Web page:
We are excited to announce that a project to provide clean water for the Okweche Central Community in Uganda is underway. A new well is being constructed and the community will attend sessions on sanitation and hygiene practices. Together, these resources will go a long way toward stopping the spread of disease in the area. We just posted a report including information about the community, project details, and pictures. We’ll keep you posted as the work continues.

Click the tabs above to learn more, and Thank You for your help!

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Explore More of The Project

Project Photos

Project Data

Project Type:  Dug Well and Hand Pump
Location:  Uganda, Kiryandongo, Okweche
ProjectID: 6067
Install Date:  12/09/2016

A Year Later: Okweche Central Community

December, 2017

These days we drink clean water with no germs, unlike before when we used to drink water from an open water source which was contaminated because we used to share it with animals.

A year ago, generous donors helped install a well with Okweche Central Community in Uganda. Because of these gifts and contributions from our monthly donors, partners can visit project sites throughout the year, strengthening relationships with communities and evaluating the actual water project. These consistent visits allow us to learn vital lessons and hear amazing stories – we’re excited to share this one from our partners, Peter Osire and Geoffrey Kusemererwa with you.

Okweche Central is now Open Defecation Free (ODF) with 100% latrine coverage. We walked beside this community as they conducted their own appraisal and analysis of open defecation and took action. Natural leaders were born as they took the gauntlet in encouraging their neighbors to build latrines.

This community used to travel long distances in search of water. The nearest water point was about two kilometers away, and they would spend about 1-2 hours to get there, fetch water, and return. As women spent too much time out finding water, their husbands would get upset. As children were out, they encountered dangerous strangers who would do them harm. So, bringing a clean water point closer to this community has blessed them in countless ways. They now get great value out of their time, using it to do other productive activities like running small businesses and agriculture.

Mr. Peter Oryem

We met with Peter Oryem at the well to talk about what he and his community have been experiencing over the past year. He said, “Community members are appreciative for the improved sanitation brought to our community. The old open source was abandoned long ago and it is now the cows who use it.” But he also used this opportunity to share some of the challenges he’s experienced as the chairman of the water and sanitation committee for Okweche. According to Mr. Oryem, “Some members have resigned their positions, community members are uncooperative in as far as managing the water point is concerned, and they don’t want to contribute water user fees… There are over 50 households that use this water point but about 19 households are the only ones who pay water user fees. We currently only have a few shillings saved.”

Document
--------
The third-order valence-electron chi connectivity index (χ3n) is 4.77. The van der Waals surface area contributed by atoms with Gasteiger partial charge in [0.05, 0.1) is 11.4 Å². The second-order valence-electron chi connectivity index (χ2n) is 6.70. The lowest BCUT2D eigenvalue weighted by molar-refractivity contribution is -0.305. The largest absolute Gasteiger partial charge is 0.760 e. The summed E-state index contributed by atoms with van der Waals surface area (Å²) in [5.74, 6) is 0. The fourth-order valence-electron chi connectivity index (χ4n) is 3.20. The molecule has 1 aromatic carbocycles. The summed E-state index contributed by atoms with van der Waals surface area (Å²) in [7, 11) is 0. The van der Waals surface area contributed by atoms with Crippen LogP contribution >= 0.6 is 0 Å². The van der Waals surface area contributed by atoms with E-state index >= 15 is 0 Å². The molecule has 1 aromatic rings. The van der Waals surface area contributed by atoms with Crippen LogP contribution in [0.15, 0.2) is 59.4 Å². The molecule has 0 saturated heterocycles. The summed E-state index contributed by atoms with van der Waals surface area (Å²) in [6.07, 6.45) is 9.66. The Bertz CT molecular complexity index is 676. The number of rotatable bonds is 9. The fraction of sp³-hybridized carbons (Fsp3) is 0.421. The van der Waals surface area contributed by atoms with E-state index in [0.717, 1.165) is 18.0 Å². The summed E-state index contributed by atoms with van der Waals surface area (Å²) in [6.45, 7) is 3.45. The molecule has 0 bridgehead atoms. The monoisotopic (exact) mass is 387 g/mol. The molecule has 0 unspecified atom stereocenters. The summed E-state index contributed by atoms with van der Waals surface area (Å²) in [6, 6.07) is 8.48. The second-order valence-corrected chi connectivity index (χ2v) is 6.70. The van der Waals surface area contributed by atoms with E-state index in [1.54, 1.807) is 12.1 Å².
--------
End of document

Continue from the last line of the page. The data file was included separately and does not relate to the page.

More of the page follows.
When Officer Osire heard this, he discussed an action plan with Mr. Oryem. He’s decided there should be a fee of 2,000 shillings if someone shows up to fetch water with a dirty jerrycan. Furthermore, that 15,000 shillings should be used to construct a fence around the well (Did you know that well pads are sometimes trampled by elephants in Uganda?).

The new fence constructed around the well with money from the maintenance fund.

When Officer Osire followed up at Okweche, he found a new fence! He also plans to support Mr. Oryem in arranging for new water and sanitation committee elections to be held.

Apio Felister

9-year-old Apio Felister came to the well while we were there. She told us, “These days we drink clean water with no germs, unlike before when we used to drink water from an open water source which was contaminated because we used to share it with animals. It was also smelly and had a bad taste. This water would lead to skin diseases and other diseases. So with the introduction of this water point, the effects of these diseases are not evident in our community anymore.”

A community member brings us to the old water source to remind us of how far they’ve come.

Field Officer Osire is committed to Okweche Central, and plans to work with them until they have a strong water and sanitation committee that will care for and effectively manage this well.

The Water Project and our partners are committed to consistent monitoring of each water source. Our monitoring and evaluation program, made possible by monthly donors, allows us to visit communities up to 4 times a year. Read more about our program and how you can help.

Country Details


Population: 27 million
Lacking clean water: 36%
Below poverty line: 37%

Partner Profile

The Water Trust partners with rural communities in Uganda to establish and sustain access to safe water and healthy, clean environments for children to survive infancy and develop to their potential. The Water Trust’s program approach emphasizes community empowerment to enable the community to lead and sustain improvements in water, sanitation, hygiene, and general management of environmental health risks.